Gupta: We set out to test Smith’s idea by collecting really detailed geophysical data in the Strait. A lot of credit goes to colleagues at Lille University, the University of Ghent, and the Royal Observatory in Belgium for collecting data in a very difficult environment in the Dover Strait. These data allowed us to map the morphology of these depressions in detail and show that they truly were localized depressions, carved into bedrock up to 100 m deep. They also show that they occur strung out across the Strait parallel to where the rock ridge would have connected from Britain to France. We don’t observe such deep depressions carved into bedrock elsewhere in the Channel. This gives us confidence in our interpretations that these are plunge pools formed by water spilling over from a lake dammed behind the rock ridge.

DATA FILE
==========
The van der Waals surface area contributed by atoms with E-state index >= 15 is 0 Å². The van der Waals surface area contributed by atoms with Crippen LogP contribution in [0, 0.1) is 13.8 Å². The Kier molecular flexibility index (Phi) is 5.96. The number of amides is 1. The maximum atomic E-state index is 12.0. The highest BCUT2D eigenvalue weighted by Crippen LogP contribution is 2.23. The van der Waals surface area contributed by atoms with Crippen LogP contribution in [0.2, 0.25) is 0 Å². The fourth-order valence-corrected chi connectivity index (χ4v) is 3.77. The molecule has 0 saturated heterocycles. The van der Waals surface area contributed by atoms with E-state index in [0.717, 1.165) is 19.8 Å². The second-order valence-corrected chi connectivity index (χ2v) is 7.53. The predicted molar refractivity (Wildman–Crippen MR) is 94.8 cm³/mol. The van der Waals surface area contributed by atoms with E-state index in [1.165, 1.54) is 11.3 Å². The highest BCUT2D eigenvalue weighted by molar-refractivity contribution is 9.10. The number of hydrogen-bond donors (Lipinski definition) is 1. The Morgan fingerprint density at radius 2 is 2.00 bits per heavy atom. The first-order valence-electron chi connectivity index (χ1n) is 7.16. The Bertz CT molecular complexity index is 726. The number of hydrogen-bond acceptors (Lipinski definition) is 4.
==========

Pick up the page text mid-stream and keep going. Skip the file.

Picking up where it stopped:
RG: What happened that caused that landscape to change into the body of water know today?

Gupta: We now have a water body in the English Channel and North Sea, which are connected by the seaway at the Dover Strait. This extensive waterbody is there because we are in a warm interglacial period, and sea-levels are relatively high. During glacial episodes, the seawater gets locked up in ice- sheets and sea-levels fall. At the Last Glacial Maximum, sea-levels were about 120 m lower than present, and most of the Channel would have been dry land. However, if there had not been a breach to form the Dover Strait, sealevels could not have exceeded the height of the rock ridge, even during the interglacials. So Britain became an island during and interglacial period because of both a breach in the rock ridge and high interglacial sea-levels.